Leicester academics leading debate

We’ve created Leicester Exchanges because we believe a university should be about empowering people to explore what they don’t know, as well as what they do know.

A University website devoted to online academic debate is proving something of a worldwide hit. Over 25,000 visitors from more than 250 countries around the world, from Argentina to Zimbabwe, have visited the Leicester Exchanges website, which was created in February 2011 to provide a forum for leading Leicester academics to engage with the wider public on key issues shaping society.

More than 30 Leicester academics have joined the debate so far, covering topics from arts funding cuts to rural racism. Among those who have contributed ‘blog’ articles are Professor Panicos Demetriades, from the Department of Economics, who used the platform to respond to a piece written in the Financial Times by Samuel Brittan on the Eurozone’s economic troubles. Professor Demetriades argued: “I do not think that the departure of Greece and Portugal is the only or the best solution to the Eurozone’s current troubles. Indeed, I would argue that the rebirth of the Deutsch Mark makes a lot more economic sense.” It’s challenging thinking like this that has engaged readers and encouraged them to join in the debate on the site.

Readers have certainly got involved in the debate on ‘Is Britain Broken?’, led by Dr Angus Cameron from the Department of Geography. Comments in response to his post, which argued that ‘Britain isn’t broken, but its citizens are broke’, were approaching 100 at the time of writing. This popular article is one of many 5-star peer-rated articles on the site.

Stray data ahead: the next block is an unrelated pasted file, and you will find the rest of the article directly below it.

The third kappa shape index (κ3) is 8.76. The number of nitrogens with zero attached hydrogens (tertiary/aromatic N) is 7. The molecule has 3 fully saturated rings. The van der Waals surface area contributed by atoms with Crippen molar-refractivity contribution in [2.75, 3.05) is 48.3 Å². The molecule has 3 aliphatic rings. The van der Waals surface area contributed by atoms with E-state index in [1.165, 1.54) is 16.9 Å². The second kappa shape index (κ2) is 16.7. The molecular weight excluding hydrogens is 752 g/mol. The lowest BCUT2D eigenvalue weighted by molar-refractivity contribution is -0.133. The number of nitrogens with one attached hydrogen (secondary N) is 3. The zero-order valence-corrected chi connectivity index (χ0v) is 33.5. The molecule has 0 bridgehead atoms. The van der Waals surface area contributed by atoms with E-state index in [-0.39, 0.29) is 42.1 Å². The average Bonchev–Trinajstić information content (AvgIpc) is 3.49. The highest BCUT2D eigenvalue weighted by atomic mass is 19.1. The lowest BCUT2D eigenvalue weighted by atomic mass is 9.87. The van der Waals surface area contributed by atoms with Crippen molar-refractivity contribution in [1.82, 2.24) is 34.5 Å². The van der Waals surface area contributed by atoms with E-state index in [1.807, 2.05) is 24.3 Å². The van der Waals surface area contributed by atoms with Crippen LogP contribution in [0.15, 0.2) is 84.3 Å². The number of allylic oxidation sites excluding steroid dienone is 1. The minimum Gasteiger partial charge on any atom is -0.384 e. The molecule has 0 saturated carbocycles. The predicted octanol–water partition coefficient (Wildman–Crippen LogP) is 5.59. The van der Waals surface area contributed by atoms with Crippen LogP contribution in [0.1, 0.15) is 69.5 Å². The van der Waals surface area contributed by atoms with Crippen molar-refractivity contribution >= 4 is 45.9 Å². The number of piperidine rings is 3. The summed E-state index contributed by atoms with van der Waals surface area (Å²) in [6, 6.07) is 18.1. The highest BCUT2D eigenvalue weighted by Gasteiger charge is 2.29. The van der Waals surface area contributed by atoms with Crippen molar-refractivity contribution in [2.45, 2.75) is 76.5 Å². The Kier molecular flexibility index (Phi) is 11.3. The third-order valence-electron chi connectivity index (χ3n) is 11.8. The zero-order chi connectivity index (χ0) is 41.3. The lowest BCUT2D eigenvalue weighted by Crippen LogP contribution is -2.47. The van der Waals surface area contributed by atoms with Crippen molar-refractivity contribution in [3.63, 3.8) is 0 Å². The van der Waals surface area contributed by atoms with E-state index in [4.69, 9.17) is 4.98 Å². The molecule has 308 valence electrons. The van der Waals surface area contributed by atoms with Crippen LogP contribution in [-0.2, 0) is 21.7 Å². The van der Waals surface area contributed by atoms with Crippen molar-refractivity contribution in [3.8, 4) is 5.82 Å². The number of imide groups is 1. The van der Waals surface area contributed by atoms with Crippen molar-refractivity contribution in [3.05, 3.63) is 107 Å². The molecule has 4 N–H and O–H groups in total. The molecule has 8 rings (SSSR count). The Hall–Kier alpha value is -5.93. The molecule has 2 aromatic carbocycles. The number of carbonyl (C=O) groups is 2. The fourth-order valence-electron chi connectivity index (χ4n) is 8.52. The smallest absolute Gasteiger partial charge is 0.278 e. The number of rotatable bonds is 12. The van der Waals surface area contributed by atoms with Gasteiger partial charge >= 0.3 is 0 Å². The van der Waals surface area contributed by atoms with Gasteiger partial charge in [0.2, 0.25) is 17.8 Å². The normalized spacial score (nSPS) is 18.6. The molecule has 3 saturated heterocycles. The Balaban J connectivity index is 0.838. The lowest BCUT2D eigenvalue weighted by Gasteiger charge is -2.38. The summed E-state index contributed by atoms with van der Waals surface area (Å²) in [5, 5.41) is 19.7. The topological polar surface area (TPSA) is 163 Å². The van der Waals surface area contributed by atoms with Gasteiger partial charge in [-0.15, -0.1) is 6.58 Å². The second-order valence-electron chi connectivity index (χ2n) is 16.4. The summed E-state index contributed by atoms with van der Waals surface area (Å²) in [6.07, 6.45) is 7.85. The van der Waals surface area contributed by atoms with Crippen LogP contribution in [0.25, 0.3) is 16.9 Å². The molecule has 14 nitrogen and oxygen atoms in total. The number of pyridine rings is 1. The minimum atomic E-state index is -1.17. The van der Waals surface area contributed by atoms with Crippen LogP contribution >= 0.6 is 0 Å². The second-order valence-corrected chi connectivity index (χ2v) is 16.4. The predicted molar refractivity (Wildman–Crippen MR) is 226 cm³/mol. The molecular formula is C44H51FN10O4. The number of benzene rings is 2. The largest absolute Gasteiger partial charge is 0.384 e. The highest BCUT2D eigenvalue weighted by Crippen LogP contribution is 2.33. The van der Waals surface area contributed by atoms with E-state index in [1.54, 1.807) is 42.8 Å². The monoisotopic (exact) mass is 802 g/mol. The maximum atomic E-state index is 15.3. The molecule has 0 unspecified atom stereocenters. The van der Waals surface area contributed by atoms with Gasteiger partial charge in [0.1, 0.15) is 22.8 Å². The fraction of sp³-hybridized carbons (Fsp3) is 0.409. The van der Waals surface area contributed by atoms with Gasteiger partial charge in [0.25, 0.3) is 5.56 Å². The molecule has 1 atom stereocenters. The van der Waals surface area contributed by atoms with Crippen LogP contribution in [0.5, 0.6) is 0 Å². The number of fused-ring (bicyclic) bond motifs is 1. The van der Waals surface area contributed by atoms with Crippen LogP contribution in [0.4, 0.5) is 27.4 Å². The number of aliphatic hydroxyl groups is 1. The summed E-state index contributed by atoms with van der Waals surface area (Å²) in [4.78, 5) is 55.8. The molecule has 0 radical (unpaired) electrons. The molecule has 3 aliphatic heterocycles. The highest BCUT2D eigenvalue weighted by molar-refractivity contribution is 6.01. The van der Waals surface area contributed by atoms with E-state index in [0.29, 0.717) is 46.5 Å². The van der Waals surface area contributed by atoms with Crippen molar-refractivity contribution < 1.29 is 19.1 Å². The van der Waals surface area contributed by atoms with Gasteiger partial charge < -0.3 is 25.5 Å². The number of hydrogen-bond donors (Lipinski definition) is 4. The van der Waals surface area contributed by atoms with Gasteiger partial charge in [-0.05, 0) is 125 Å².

The audience has also responded enthusiastically to the debate on ‘Should Man go to Mars?’ Among contributors to the topic is Sir Patrick Moore, CBE, Hon FRS: astronomer, broadcaster and University of Leicester Distinguished Honorary Fellow. His guest post ‘Onward to Mars’ discusses the merits of space travel to the Red Planet. Moore’s vision is that: “Once on Mars itself, the first thing to do will be to construct a proper base. This is bound to take time, but once it is operational the value of the whole programme will quickly become obvious. Medical science, for example, will benefit immediately, as delicate operations immensely difficult on Earth will be much easier on Mars, where the gravitational pull is only one-third as strong. There is no need to stress the advantages of the Martian Base as a physical and chemical laboratory, and as an astronomical observatory it will be unrivalled.”

Leicester Exchanges is not simply an online forum. Passionate debate takes place at events for informed practitioners and the public. The first of these events, ‘Should We Punish or Reform Offenders?’, held at the Tower of London in March 2011, was chaired by Professor Sir Robert Burgess, Vice-Chancellor of the University of Leicester, and was a huge success, attracting guests from Government, civil service and the general public, as well as a global audience following the live Twitter report. More events are also planned to be announced on the Leicester Exchanges website.

Whether it’s online or in person, all the signs are that Leicester Exchanges, with its global reach and wide-ranging remit, is another significant step towards redefining what a leading university needs to be in the 21st century. Long may the debate continue.

For more information on Leicester Exchanges visit www.leicesterexchanges.com

This article originally appeared in LE1 Autumn 2011.

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